So today I spent the better part of the day working on my thesis paper. [With it being so blasted hot, this worked out really nicely.] Anyway, if you're interested, here's the abstract in working form. Enjoy.
The interaction between God and his people is one of covenantal journey, one marked
by faith and a deep hope. Perhaps nowhere is this ideal more captured than in the textual writings of the Second Temple Period, especially within those texts
often demarcated as “apocalyptic” writings. These texts, formulated by various
communities within the Second Temple Period, display a yearning and a strong
belief that God is not absent, but quite present in their midst. Trusting in
his past faithfulness and promises, these communities believed that God was
about to act significantly in their present context, bringing about the
expectant hope of complete restoration.
deeply appreciate these texts and the communities that developed them, we must
initially explore the development of apocalyptic literature as a genre and a
vehicle for this expression of faith and hope. How did this genre develop and
why was it chosen as a central vehicle of the Second Temple Period?
Secondarily, we must explore the texts themselves and their relationship to
received texts and traditions. How did these authors and redactors see their
texts? Were they “scripture” on equal footing as the received texts of their
day? How did they use the vehicle of apocalyptic literature to portray their
dreams, desires, and understanding of God and his activity in the world? On a
broader scale, what can we learn about the category of “scripture” from the
texts collected and produced in the Second Temple Period?
of this paper is to explore selected writings of the Second Temple Period in
order to gain a vision of how various expressions of Judaism understood their
relationship with God and their world. By specifically exploring the nature of
their writings, both of content and category, we hope to gain a clearer vision
of their self-understanding, along with their vision of God and his activity in
the present world. Central to our discussion will be how these communities
utilized the writings that had been handed down to them in the development of their
own textual traditions. It is in this interaction with received texts that we
have an insightful vantage point into their self-understanding and their view
of their own particular texts.
be examining three main texts produced from three different communities, which
exhibit varied nuances of “Judaisms” within the larger Jewish community of the
Second Temple Period – 1 Enoch, the book of Daniel, and the Habakkuk pesharim from the community at
Qumran. All three texts evidence an unfolding theological trajectory rooted in
an apocalyptic worldview. They all display a reliance upon received texts and
traditions, which are integrated into new forms and endowed with new meanings,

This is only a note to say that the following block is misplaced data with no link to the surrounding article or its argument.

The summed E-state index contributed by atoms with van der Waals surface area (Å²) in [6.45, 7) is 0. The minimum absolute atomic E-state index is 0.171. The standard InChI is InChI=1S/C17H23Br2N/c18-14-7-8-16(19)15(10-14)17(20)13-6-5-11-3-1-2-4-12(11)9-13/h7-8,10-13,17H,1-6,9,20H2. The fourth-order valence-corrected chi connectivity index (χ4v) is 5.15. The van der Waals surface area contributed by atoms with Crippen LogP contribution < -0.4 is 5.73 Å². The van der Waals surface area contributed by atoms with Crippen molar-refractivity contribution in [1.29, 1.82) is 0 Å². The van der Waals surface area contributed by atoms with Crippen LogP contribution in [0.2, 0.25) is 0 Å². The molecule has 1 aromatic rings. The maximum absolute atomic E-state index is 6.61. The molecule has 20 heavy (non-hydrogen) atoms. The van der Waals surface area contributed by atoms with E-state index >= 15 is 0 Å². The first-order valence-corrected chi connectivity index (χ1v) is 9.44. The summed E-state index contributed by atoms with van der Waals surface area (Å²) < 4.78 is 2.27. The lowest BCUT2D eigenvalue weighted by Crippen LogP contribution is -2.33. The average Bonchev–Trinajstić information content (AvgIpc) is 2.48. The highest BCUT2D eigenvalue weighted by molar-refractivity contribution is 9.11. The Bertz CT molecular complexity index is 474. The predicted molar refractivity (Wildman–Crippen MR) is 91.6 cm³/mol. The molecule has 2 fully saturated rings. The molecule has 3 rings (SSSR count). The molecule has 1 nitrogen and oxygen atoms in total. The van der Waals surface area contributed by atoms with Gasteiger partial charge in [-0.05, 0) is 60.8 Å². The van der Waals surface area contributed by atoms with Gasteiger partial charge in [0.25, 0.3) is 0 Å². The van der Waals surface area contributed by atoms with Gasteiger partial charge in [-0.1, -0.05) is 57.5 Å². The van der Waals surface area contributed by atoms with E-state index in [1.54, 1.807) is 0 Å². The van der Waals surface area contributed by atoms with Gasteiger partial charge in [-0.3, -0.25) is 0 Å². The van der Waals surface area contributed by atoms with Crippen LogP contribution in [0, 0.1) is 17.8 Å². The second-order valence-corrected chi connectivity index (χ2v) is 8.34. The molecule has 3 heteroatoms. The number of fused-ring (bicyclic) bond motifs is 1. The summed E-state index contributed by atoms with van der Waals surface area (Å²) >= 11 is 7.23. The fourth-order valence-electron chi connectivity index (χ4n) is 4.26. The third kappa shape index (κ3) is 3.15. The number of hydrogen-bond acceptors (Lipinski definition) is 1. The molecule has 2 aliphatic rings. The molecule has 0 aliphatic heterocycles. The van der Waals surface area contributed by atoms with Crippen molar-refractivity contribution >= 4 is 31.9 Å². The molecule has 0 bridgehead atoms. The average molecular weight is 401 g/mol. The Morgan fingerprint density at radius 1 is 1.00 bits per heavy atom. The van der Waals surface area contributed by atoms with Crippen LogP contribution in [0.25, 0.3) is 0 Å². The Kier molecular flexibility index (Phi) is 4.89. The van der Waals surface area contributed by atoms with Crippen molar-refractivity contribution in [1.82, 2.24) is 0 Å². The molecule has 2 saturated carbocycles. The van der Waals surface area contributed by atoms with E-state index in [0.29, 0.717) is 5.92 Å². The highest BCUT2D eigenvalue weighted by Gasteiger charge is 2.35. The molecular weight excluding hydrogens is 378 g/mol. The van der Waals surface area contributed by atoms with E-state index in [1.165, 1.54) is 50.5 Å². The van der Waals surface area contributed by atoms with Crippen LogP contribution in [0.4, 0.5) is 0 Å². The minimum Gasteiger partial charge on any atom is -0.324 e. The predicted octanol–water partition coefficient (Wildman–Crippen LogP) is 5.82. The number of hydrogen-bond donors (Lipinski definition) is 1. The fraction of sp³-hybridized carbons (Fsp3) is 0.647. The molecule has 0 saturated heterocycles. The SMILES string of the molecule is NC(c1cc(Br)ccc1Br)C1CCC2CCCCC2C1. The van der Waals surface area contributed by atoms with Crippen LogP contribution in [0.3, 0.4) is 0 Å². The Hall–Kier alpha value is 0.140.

resulting in a wholly new textual creation.
Mark Galli recently tackled the issue of recent Christians in the news in his article, The Scandal of the Public Evangelical. The article was thought-provoking, but once again the comment section proves to be much more entertaining. [Apparently grace is still a controversial topic...]
I would add one more thing to Galli's thoughts. I don't think society at large is looking for followers of Jesus to be perfect. I think they are looking for them to be authentic, approachable, honest, and responsible. All too often, they get just the opposite.
The latest Nooma offer, Whirlwind, has been posted by the good people at Flannel on their website to watch in its entirety. It beautifully explores suffer and Job. If you have ever gone thorugh difficult times, this is a much watch. Don't know how much longer it will be up, so swing by and enjoy.
I'm spending the day doing some much needed writing on my thesis. [More on this later...]
In the meantime, I've been chewing a bit on this post by Robert Cargill. Maybe you're like me, I grew up hearing "God loves you and has a wonderful plan for your life" until it became a mantra. I've always felt a bit uncomfortable with this kind of thinking. It seems so trite and so self-centered, like God exists for me and my "wonderful plan." I've also never really been satisfied with how we reconcile the issues of pain and evil into this "wonderful plan" thing. Seems like our efforts are all to fraught with mental and theological gymnastics.
Cargill answers the pressing question, "Does God really have a wonderful plan for our lives?" His answer and thoughts may surprise you. It is a read well worthy of your time and pondering.
It's a crazy opportunity, but Josh was recently asked to play on an exhibition team from the US in the Dominican Republic, through Sports for Kids International. It's a nine player team made up mostly of high school players who will be playing exhibition games for a week. It should be a great experience for Josh, to see how he stacks up with guys who are a year or two older than he is. He is so excited. So the last week of July, Josh and I will be heading down to the Dominican Republic for a little baseball vacation. Pretty sweet...
Here are a few pics from last weekend's tournament in Riverside. [Thanks to Bill Rees, as always, for taking some great shots.]